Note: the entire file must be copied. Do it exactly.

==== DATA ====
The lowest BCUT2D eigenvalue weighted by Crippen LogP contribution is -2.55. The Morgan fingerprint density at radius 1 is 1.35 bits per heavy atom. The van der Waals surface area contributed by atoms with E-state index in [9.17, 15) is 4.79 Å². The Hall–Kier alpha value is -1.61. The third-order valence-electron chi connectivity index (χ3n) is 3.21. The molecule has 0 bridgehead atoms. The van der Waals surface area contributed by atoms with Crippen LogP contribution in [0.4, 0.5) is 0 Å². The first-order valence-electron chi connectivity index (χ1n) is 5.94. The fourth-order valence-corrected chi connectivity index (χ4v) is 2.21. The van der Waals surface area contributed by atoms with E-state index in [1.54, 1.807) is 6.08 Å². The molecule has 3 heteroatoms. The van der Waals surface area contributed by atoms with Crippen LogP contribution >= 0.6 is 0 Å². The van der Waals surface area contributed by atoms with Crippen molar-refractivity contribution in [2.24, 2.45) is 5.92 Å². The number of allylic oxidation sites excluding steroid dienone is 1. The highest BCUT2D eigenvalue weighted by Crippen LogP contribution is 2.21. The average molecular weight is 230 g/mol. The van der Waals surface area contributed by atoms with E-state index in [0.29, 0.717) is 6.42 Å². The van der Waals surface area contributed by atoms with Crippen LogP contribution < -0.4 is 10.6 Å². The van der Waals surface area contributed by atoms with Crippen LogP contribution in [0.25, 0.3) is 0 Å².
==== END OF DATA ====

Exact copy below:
The lowest BCUT2D eigenvalue weighted by Crippen LogP contribution is -2.55. The Morgan fingerprint density at radius 1 is 1.35 bits per heavy atom. The van der Waals surface area contributed by atoms with E-state index in [9.17, 15) is 4.79 Å². The Hall–Kier alpha value is -1.61. The third-order valence-electron chi connectivity index (χ3n) is 3.21. The molecule has 0 bridgehead atoms. The van der Waals surface area contributed by atoms with Crippen LogP contribution in [0.4, 0.5) is 0 Å². The first-order valence-electron chi connectivity index (χ1n) is 5.94. The fourth-order valence-corrected chi connectivity index (χ4v) is 2.21. The van der Waals surface area contributed by atoms with E-state index in [1.54, 1.807) is 6.08 Å². The molecule has 3 heteroatoms. The van der Waals surface area contributed by atoms with Crippen LogP contribution >= 0.6 is 0 Å². The van der Waals surface area contributed by atoms with Crippen molar-refractivity contribution in [2.24, 2.45) is 5.92 Å². The number of allylic oxidation sites excluding steroid dienone is 1. The highest BCUT2D eigenvalue weighted by Crippen LogP contribution is 2.21. The average molecular weight is 230 g/mol. The van der Waals surface area contributed by atoms with E-state index in [0.29, 0.717) is 6.42 Å². The van der Waals surface area contributed by atoms with Crippen LogP contribution < -0.4 is 10.6 Å². The van der Waals surface area contributed by atoms with Crippen LogP contribution in [0.25, 0.3) is 0 Å².